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Darwin Correspondence Project

From H. B. Smyth   15 January 1876

19 British Street | Bow Road | London E.

15/1/76.

Sir,

Pardon the liberty I take in sending you the following facts, I wish to draw your attention to them in the hope that they may be of service to you.

I at times amuse myself by giving to my youngest son (aged 18 months) some pieces of orange peel to play with.1 I have noticed that he tries to retain seven or eight of them in his grasp at one time. He will try repeatedly to grasp them in his left hand but will fail to do so until he has made the attempt many times, but having succeeded he will look up and give a smile of satisfaction. What I think may be remarkable is that, when he tries to grasp all the pieces at one time in his right hand, he always cries when the attempt is not successful, and at times he will give the most shrill screams of vexation and annoyance. He never gives a sign of displeasure when trying with his left hand.

While staying at Chingford last summer and collecting just at dusk, I captured two insects in my net that were flying over some nettles, and was surprised to find they were two different species in copulation. The male was a specimen of Camptogramma bilineata and the female was a Botys verticalis.2 I boxed them carefully and upon arriving at home I found them still in coition. I wished to obtain eggs and breed from them, so left directions with my wife3 to keep them safely till I returned, as I had to come to Town that night. When I saw them two days afterwards they were dead, and no eggs had been laid. They had died on the previous day. I have not seen or heard of a case in which different species of moths have been found copulating in a state of nature.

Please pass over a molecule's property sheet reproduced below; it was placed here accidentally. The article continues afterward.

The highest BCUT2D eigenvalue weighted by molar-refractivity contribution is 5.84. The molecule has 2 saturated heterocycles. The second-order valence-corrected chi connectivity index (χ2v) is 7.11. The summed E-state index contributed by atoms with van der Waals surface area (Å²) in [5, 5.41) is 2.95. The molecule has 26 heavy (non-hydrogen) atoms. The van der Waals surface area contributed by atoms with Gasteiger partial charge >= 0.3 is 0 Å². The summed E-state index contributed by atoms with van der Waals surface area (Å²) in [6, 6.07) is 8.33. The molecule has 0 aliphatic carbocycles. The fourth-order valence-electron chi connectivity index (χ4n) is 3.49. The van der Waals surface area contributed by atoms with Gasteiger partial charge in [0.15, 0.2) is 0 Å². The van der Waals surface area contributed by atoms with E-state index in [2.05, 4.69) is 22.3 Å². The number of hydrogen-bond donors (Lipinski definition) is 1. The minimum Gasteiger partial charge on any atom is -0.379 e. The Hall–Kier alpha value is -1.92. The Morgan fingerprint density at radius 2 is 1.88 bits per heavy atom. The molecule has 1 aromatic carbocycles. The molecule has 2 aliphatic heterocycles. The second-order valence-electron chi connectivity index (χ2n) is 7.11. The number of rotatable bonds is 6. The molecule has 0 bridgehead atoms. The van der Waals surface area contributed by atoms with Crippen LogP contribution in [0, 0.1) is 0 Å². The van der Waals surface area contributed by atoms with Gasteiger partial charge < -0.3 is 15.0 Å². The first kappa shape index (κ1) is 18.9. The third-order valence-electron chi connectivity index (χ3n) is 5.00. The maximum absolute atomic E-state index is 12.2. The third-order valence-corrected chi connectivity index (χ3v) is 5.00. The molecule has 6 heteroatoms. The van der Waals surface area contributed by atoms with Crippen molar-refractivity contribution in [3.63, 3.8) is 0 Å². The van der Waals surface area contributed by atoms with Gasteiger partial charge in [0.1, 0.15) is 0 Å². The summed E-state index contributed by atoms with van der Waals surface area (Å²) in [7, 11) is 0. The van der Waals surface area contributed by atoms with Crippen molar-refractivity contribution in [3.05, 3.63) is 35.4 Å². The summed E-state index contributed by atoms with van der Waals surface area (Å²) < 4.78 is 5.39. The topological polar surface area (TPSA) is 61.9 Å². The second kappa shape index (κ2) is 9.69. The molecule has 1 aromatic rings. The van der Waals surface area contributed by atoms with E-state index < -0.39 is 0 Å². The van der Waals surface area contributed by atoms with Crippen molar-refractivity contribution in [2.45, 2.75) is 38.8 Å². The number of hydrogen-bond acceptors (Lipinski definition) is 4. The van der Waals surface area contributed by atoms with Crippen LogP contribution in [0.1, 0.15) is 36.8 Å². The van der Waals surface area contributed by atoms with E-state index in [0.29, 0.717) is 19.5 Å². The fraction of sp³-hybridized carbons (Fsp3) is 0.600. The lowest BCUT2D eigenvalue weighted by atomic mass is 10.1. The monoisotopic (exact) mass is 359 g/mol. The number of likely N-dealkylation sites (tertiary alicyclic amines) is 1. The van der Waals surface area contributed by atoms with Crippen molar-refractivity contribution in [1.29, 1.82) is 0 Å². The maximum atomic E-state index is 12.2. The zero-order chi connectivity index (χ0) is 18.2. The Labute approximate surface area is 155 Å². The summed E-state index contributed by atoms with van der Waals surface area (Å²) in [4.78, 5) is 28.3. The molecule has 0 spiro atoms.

If the specimens would be of any service to you I shall be pleased to forward them

I remain Sir | yours sincerely | H. B. Smyth.

C. Darwin Esq.

Footnotes

Smyth’s son has not been identified.
Chingford is a north London suburb, formerly in Essex. Both Camptogramma bilineata (yellow-tail moth) and Botys verticalis (now Sitochroa verticalis, lesser pearl moth) are native to Britain, but the latter is found mainly in East Anglia and locally in southern England and south Wales.
Ellen Smyth.

Summary

Reports an observation on his child’s behaviour;

claims to have captured two moths of different species in the act of copulating with each other.

Letter details

Letter no.
DCP-LETT-10360
From
Henry Beardmore Smyth
To
Charles Robert Darwin
Sent from
London, British St, 19
Source of text
DAR 177: 204
Physical description
3pp

Please cite as

Darwin Correspondence Project, “Letter no. 10360,” accessed on 12 May 2021, https://www.darwinproject.ac.uk/letter/DCP-LETT-10360.xml

Also published in The Correspondence of Charles Darwin, vol. 24

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